Driving Organizational Change in the Midst of Crisis

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After the dust had settled, the division CEO confided he had never seen a culture as broken as the one he encountered when he was hired. What it took to get his organization on its feet and moving in the right direction was an amalgam of powerful forces: an unprecedented regulatory fiat, third-party oversight and, above all, leaders at every level who were open to learning. The CEO would be the first to admit there was no solitary hero.

Observers often label an organizational crisis as financial or technological or as a failure of leadership, but the reality defies simple categories. We have studied firsthand a crisis in the ultimate high-pressure industry. The resolution demonstrates that organizations are more likely to weather a storm and emerge stronger if leaders avoid oversimplifying the situation and instead allow a gradual understanding to emerge and be tested in action.1 In the case study, managers and employees at every level learned life-changing lessons — lessons that can be used in all industries to improve managers’ effectiveness and companies’ competitiveness in turbulent business environments.

The crisis at Millstone Nuclear Power Station in Waterford, Connecticut, is a tale of lost trust, external pressure, internal strife, personal transformation, cultural change and emergent leadership.2 The resolution evolved from daily decisions, reactions to decisions and many contributors’ creative solutions. Hence the lessons’ broader application is best conveyed through a story reflecting that evolution and the give-and-take of the people involved.

In 1997, Hartford-based Northeast Utilities, the parent of Millstone’s operating company, was facing bankruptcy. Its stock had plummeted from $26 in early 1996 to less than $8. Millstone’s power-producing units were shut down. Making improvements at Millstone and buying replacement power for customers was costing the utility millions of dollars every day. Nevertheless, by August 2000, Millstone was again producing electricity, the stock had gone up, and Northeast Utilities was able to sell the power station for $1.3 billion. How could an organization with a seriously broken culture accomplish such a turnaround?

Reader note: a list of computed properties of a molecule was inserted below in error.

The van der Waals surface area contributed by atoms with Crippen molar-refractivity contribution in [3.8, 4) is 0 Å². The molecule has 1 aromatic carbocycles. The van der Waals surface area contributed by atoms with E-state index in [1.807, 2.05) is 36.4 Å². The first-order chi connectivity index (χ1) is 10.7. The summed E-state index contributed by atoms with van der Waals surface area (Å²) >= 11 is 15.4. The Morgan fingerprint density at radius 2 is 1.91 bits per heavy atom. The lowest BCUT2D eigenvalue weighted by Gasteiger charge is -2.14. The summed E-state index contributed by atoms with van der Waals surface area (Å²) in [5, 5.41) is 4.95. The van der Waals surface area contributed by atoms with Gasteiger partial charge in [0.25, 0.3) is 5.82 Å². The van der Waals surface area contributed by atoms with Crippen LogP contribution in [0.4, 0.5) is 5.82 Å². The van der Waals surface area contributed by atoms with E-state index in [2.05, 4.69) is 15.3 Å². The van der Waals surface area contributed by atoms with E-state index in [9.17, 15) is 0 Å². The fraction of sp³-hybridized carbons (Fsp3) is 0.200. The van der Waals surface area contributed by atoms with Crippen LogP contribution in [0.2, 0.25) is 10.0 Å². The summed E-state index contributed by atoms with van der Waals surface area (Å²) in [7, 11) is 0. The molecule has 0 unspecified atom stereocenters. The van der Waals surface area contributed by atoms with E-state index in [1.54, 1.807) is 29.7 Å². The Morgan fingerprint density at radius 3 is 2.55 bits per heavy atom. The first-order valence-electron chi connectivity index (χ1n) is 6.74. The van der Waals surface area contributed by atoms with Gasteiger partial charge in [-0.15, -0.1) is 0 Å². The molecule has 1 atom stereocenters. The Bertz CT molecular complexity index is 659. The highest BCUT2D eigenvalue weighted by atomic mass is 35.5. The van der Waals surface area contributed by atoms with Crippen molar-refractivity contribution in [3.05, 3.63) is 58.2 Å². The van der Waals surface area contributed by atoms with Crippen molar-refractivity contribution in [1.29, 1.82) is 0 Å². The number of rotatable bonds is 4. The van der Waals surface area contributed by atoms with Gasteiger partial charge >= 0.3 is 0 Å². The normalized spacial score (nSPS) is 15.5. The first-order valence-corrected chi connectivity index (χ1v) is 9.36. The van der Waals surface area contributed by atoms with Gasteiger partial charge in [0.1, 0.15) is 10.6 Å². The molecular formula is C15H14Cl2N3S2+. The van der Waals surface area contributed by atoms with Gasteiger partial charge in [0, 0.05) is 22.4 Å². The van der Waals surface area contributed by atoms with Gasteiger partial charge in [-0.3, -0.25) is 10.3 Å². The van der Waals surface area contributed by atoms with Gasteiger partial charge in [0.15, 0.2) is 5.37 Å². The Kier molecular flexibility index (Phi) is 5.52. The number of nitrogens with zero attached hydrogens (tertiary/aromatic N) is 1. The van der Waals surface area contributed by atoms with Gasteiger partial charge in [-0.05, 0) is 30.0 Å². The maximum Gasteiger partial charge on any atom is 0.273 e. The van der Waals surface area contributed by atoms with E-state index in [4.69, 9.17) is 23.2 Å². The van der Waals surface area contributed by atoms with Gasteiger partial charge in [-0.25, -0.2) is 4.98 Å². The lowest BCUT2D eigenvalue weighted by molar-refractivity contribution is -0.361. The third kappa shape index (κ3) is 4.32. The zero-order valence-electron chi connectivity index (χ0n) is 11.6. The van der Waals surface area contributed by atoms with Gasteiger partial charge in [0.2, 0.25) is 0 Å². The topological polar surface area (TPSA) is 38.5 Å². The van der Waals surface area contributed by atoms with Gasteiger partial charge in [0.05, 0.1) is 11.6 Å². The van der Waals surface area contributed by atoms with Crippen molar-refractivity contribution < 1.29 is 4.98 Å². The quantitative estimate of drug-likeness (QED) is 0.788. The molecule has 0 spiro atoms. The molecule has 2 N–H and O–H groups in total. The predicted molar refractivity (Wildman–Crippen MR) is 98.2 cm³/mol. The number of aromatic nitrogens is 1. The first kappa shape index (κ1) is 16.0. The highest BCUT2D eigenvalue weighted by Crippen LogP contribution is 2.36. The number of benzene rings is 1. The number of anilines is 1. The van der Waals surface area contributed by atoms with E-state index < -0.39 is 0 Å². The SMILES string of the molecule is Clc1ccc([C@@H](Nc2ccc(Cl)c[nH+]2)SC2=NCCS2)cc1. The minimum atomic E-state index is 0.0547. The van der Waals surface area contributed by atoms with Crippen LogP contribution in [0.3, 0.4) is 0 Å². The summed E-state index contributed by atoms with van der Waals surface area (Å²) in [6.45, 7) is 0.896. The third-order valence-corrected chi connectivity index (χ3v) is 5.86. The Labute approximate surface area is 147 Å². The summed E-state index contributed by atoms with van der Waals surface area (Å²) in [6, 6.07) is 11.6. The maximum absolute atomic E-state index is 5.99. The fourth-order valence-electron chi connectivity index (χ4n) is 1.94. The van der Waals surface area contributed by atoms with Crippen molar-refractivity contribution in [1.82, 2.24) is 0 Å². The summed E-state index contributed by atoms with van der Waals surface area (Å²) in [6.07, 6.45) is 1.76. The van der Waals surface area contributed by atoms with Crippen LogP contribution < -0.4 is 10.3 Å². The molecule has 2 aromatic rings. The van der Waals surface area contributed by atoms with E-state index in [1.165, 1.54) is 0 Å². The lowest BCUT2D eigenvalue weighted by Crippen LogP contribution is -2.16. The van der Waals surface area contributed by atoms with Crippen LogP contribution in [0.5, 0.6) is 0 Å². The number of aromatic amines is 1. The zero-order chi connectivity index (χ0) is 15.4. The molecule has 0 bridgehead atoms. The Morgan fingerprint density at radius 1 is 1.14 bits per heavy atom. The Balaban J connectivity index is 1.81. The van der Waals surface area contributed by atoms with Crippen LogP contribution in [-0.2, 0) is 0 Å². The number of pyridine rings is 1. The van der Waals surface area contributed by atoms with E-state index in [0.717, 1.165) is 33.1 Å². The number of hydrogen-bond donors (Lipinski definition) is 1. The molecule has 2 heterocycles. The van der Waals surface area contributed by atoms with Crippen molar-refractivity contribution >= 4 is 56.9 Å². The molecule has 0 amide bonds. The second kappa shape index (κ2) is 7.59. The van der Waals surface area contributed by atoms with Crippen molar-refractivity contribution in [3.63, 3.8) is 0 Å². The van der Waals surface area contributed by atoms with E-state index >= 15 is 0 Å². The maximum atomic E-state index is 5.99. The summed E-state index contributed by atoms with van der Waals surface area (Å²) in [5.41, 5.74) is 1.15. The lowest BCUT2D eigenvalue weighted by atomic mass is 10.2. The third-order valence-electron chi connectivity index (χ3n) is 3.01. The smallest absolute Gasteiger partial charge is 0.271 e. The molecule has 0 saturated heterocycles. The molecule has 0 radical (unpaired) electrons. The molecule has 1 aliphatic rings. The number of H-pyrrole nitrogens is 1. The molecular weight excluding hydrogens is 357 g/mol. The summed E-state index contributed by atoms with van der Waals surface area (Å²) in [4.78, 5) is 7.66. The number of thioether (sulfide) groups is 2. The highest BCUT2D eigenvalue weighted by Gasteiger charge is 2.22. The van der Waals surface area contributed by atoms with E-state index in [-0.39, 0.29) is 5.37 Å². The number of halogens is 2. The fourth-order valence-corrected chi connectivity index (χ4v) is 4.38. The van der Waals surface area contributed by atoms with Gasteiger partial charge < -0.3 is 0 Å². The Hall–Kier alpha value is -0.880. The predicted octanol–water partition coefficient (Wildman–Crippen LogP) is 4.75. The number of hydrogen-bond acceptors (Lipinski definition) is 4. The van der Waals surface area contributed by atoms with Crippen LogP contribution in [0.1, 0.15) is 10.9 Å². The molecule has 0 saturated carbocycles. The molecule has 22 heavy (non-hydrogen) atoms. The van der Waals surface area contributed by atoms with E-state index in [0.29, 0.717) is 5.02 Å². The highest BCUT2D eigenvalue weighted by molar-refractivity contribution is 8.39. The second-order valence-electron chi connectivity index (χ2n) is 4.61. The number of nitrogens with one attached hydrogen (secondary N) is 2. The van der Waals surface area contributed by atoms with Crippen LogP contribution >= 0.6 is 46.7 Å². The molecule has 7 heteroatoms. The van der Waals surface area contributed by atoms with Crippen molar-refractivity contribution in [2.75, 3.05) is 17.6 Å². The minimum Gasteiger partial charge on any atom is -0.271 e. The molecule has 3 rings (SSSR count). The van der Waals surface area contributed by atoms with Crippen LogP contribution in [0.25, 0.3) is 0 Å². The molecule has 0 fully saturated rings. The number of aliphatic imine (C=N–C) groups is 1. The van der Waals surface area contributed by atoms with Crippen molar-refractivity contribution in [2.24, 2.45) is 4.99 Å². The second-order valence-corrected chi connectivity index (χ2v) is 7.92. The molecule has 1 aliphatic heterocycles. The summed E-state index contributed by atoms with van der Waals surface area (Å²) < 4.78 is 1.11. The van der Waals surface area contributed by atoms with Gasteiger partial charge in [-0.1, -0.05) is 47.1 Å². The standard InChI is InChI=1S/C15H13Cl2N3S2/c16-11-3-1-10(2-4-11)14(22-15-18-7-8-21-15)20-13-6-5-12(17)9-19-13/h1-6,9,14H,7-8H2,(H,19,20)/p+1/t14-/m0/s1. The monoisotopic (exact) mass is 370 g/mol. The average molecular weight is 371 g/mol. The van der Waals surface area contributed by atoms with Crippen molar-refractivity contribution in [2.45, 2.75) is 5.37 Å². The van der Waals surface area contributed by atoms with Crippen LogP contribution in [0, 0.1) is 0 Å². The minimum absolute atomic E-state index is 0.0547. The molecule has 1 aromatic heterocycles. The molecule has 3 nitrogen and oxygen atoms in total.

Setting the Stage

In 1996, Millstone had more than 2,000 employees, plus 1,000 consultants and contractors. Its three nuclear-power units were operated by Northeast Nuclear Energy Co., a wholly owned subsidiary of Northeast Utilities. During the 1970s and 1980s, Northeast Utilities had been a recognized industry leader, especially respected for its engineering organization.


1. C. Argyris, “Knowledge for Action: A Guide to Overcoming Barriers to Organizational Change” (San Francisco: Jossey-Bass, 1993); and K.E. Weick, “Sensemaking in Organizations” (Thousand Oaks, California: Sage, 1995).

2. The first author was on the Nuclear Committee Advisory Team, reporting to the Nuclear Committee of the Board of Trustees of Northeast Utilities. From its beginning in 1996 to its termination in 2000, he met regularly with staff responsible for employee concerns and the safety-conscious work environment, observed meetings and read documents. Also, the authors conducted 18 interviews with key people from Northeast Utilities companies, Millstone, the U.S. Nuclear Regulatory Commission and the Nuclear Energy Institute, an industry lobbying group.

3. U.S. Nuclear Regulatory Commission, “Annual Report, 1994-FY 95, Office for Analysis and Evaluation of Operational Data, NUREG-1272” (Washington, D.C.: U.S. Nuclear Regulatory Commission, 1996).

4.E. Pooley, “Nuclear Warriors,” Time, March 4, 1996, 46–54.

5. J.N. Hannon, et al., “Millstone Independent Review Group, Handling of Employee Concerns and Allegations at Millstone Nuclear Power Station Units 1, 2, & 3 from 1985-Present” (Washington, D.C.: U.S. Nuclear Regulatory Commission, Oct. 24, 1996).

6. F.J. Miraglia, “Order Requiring Independent, Third-Party Oversight of Northeast Nuclear Energy Company’s Implementation of Resolution of Millstone Station Employee Safety Concerns” (Washington, D.C.: U.S. Nuclear Regulatory Commission, Oct. 24, 1996).

7. Some commissioners believe the NRC overreacted to Millstone. See N.J. Diaz, “Comments of Commissioner Diaz on SECY-98-119” (Washington, D.C.: U.S. Nuclear Regulatory Commission, June 11, 1998).

8. For example, several key contributors now work at Alyeska, the Alaska oil pipeline company. Many have accepted invitations to speak to other organizations. See D. Amerine, “Establishing a Safety Conscious Work Environment” (presentation at the U.S. Department of Energy Hanford site, Richland, Washington, March 25, 1999). The special features of high-hazard work systems are described in T.R. LaPorte and P.M. Consolini, “Working in Practice but Not in Theory: Theoretical Challenges of ‘High-Reliability Organizations,’ ” Journal of Public Administration and Research 1, no. 1 (winter 1991): 19–47; C. Perrow, “Normal Accidents: Living With High Risk Technologies” (New York: Basic Books, 1984); J. Reason, “Managing the Risks of Organizational Accidents” (Brookfield, Vermont: Ashgate, 1997); and K.E. Weick, K.M. Sutcliffe and D. Obstfeld, “Organizing for High Reliability: Processes of Collective Mindfulness,” Research in Organizational Behavior 21 (1999): 81–123.